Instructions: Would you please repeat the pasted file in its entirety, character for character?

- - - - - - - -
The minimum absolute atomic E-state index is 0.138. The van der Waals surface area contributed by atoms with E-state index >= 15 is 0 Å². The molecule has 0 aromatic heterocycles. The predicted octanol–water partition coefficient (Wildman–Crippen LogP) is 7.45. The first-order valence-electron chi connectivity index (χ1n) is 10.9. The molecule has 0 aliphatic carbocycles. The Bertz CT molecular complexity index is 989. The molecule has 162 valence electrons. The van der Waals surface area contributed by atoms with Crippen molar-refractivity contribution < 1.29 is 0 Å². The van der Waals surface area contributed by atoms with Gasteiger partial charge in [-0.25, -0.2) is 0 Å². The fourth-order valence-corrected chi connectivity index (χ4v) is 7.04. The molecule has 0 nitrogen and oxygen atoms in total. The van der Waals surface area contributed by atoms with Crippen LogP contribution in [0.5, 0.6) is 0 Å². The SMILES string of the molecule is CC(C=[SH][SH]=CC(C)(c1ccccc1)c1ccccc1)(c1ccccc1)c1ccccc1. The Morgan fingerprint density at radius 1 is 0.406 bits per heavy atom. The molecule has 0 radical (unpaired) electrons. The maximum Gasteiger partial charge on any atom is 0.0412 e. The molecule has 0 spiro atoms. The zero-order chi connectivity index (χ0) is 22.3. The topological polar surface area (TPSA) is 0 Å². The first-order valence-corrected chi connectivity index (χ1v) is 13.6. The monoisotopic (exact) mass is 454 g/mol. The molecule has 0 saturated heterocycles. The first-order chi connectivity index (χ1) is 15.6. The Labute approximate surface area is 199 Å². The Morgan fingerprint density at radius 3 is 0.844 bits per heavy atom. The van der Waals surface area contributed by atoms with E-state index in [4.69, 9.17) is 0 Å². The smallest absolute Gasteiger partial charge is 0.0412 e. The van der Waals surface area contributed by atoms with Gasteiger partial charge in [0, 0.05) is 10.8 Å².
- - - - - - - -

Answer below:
The minimum absolute atomic E-state index is 0.138. The van der Waals surface area contributed by atoms with E-state index >= 15 is 0 Å². The molecule has 0 aromatic heterocycles. The predicted octanol–water partition coefficient (Wildman–Crippen LogP) is 7.45. The first-order valence-electron chi connectivity index (χ1n) is 10.9. The molecule has 0 aliphatic carbocycles. The Bertz CT molecular complexity index is 989. The molecule has 162 valence electrons. The van der Waals surface area contributed by atoms with Crippen molar-refractivity contribution < 1.29 is 0 Å². The van der Waals surface area contributed by atoms with Gasteiger partial charge in [-0.25, -0.2) is 0 Å². The fourth-order valence-corrected chi connectivity index (χ4v) is 7.04. The molecule has 0 nitrogen and oxygen atoms in total. The van der Waals surface area contributed by atoms with Crippen LogP contribution in [0.5, 0.6) is 0 Å². The SMILES string of the molecule is CC(C=[SH][SH]=CC(C)(c1ccccc1)c1ccccc1)(c1ccccc1)c1ccccc1. The Morgan fingerprint density at radius 1 is 0.406 bits per heavy atom. The molecule has 0 radical (unpaired) electrons. The maximum Gasteiger partial charge on any atom is 0.0412 e. The molecule has 0 spiro atoms. The zero-order chi connectivity index (χ0) is 22.3. The topological polar surface area (TPSA) is 0 Å². The first-order valence-corrected chi connectivity index (χ1v) is 13.6. The monoisotopic (exact) mass is 454 g/mol. The molecule has 0 saturated heterocycles. The first-order chi connectivity index (χ1) is 15.6. The Labute approximate surface area is 199 Å². The Morgan fingerprint density at radius 3 is 0.844 bits per heavy atom. The van der Waals surface area contributed by atoms with E-state index in [4.69, 9.17) is 0 Å². The smallest absolute Gasteiger partial charge is 0.0412 e. The van der Waals surface area contributed by atoms with Gasteiger partial charge in [0, 0.05) is 10.8 Å².